Answer: In both the book and movie, the contestants sent up sparks. However, all were pre-warned of the dangers and that they were pretty much on their own upon entering the maze. In the book, the maze is filled with hazardous objects and creatures that each contestant had to overcome. In the movie, the hedge itself is the danger, and it appears Voldemort (aided by Barty Crouch, Jr.) manipulated it to ensure that Harry reached the middle while it sabotaged and controlled the other competitors. Therefore, the maze would not protect the contestants. The four were unaware the maze was corrupted and were so focused on winning that they ignored the dangers. All were determined to continue as long as they could.

raywest Premium member

Question: When David is detained in that room, under armed guard, how exactly does he escape? You know, he found a tape recorder and tampered with that keypad entry system?

Answer: He got the door to open with the copied sounds off the tape recorder, then shorted out the door's entry system, walked out slowly while the guard was coming on to the nurse. David then got on the bus after certain NORAD employees who were not familiar with him mistook him for a tourist.

Question: Why was Ralphie wearing his glasses at the Chinese restaurant? I thought he broke them when he shot himself.

Answer: He has another pair of glasses - his mom even says that he should just wear the other pair of glasses that he has with a little chip in them.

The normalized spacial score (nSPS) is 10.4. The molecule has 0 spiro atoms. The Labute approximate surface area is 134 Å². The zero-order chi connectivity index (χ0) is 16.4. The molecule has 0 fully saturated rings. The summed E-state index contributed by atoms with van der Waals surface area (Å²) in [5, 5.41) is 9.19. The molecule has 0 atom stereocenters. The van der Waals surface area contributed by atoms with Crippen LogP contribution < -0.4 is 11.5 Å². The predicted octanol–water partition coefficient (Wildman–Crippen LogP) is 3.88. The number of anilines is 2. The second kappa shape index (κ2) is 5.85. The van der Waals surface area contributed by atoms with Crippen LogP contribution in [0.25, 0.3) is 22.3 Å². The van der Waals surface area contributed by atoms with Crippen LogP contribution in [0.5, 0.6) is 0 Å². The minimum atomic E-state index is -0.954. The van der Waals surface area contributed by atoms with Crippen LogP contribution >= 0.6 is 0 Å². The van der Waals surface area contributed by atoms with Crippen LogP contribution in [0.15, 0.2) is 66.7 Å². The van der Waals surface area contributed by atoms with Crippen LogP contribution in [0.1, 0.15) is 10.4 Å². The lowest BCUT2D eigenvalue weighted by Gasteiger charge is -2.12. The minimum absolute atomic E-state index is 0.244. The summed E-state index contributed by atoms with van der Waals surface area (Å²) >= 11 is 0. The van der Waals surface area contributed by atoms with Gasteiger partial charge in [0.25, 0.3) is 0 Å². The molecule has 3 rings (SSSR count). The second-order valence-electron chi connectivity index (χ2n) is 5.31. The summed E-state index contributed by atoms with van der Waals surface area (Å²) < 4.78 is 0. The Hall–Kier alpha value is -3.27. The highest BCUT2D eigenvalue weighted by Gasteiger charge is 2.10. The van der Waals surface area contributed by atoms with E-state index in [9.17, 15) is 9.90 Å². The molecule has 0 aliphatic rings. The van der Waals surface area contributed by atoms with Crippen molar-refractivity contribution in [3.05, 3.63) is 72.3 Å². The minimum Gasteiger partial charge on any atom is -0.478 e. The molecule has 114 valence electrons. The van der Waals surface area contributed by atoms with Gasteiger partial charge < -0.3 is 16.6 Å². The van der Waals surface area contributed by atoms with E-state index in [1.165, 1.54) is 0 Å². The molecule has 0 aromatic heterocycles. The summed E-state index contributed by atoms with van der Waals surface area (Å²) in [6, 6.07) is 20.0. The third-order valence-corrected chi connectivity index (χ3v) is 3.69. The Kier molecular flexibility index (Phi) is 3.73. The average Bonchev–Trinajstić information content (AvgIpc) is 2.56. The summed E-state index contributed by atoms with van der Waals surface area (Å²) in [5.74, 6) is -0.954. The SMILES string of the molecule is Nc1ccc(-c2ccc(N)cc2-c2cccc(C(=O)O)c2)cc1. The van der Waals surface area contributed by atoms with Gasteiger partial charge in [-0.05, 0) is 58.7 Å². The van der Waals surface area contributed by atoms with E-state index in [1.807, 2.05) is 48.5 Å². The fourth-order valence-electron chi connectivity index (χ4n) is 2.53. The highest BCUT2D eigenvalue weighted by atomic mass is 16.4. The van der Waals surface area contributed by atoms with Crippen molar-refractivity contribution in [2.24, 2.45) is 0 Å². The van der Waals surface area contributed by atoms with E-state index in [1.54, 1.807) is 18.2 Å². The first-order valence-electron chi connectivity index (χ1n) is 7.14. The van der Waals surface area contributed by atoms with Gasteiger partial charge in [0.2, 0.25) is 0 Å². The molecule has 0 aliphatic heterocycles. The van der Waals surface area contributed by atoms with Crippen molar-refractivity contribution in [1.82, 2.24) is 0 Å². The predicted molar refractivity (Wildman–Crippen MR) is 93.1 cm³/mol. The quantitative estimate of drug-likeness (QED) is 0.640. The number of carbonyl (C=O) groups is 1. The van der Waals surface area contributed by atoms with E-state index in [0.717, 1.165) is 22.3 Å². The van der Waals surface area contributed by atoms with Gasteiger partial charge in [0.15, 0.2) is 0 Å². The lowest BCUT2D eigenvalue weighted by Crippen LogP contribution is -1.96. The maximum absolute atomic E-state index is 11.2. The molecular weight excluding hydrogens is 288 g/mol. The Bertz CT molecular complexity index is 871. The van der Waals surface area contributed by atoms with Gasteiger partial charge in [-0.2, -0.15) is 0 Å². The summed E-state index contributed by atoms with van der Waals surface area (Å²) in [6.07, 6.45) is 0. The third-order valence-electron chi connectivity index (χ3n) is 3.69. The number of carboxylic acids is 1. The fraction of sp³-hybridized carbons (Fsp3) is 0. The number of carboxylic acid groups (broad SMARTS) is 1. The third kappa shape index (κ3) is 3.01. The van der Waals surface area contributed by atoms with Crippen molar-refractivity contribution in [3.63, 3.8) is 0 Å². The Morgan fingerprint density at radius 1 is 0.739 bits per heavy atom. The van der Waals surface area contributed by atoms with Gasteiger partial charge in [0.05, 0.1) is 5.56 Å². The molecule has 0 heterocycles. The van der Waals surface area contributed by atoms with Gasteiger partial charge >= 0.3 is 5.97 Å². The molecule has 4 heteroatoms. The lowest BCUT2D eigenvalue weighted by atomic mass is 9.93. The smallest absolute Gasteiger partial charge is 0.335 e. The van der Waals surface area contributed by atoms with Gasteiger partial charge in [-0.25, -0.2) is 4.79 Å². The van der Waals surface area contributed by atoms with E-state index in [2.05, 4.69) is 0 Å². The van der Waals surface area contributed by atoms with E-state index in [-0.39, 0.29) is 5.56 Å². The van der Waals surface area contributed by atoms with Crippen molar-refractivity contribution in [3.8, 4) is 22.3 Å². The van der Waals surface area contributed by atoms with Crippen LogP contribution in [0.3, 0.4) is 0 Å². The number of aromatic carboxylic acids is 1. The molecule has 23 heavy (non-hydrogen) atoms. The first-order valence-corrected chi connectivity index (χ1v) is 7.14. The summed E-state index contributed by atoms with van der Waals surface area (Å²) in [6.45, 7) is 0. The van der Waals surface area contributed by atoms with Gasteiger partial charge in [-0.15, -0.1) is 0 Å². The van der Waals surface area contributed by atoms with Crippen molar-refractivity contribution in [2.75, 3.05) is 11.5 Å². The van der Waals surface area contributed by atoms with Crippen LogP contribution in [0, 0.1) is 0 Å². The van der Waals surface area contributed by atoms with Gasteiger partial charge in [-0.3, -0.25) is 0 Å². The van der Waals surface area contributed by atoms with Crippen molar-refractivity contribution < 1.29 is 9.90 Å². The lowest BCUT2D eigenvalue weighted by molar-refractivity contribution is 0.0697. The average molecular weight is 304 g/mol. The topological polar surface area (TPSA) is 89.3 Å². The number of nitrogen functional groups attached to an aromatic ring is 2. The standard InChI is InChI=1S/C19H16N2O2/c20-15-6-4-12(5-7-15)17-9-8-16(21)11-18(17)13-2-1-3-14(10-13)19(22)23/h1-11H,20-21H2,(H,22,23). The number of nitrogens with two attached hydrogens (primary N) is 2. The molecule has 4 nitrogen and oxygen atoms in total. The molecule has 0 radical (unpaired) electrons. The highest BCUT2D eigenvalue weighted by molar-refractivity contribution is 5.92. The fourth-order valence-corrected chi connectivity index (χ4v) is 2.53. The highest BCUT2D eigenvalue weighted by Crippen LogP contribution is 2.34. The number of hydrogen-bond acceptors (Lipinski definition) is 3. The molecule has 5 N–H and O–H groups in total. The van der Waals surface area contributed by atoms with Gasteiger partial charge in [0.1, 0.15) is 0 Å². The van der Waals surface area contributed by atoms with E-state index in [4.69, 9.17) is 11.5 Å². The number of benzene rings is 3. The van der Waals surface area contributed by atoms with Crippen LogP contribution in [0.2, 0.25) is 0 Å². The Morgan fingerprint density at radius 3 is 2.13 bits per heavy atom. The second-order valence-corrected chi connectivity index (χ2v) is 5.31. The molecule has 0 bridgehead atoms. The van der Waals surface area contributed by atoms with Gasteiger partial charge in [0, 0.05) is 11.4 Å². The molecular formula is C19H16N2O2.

Answer: Like most people, (including kids) he had more than one pair of glasses.

raywest Premium member

Question: Did Lloyd get any money when he traded the van for the hog? He states he "traded the van for it, straight up" but in the previous scene Harry stated they didn't have enough money to get Aspen or get home. How were they still able to afford to get to Aspen?

Answer: Presumably the minibike (hog) would get better gas mileage, so the money they did have for gas would get them all the way to Aspen.

Bishop73

Question: At the Christmas dinner, what is the tree ornament behind Clark as he's cutting the turkey?

Answer: He says "henpecked by OPEC." OPEC is the Organization of the Petroleum Exporting Countries. Henpecked is an insult, usually about a man whose wife is constantly ordering him around and belittling of him, and implies the man is too weak to stand up to her. Cotton is saying Jimmy Carter was too weak to stand up against OPEC. Jimmy Carter often is blamed for the 1979 energy crisis.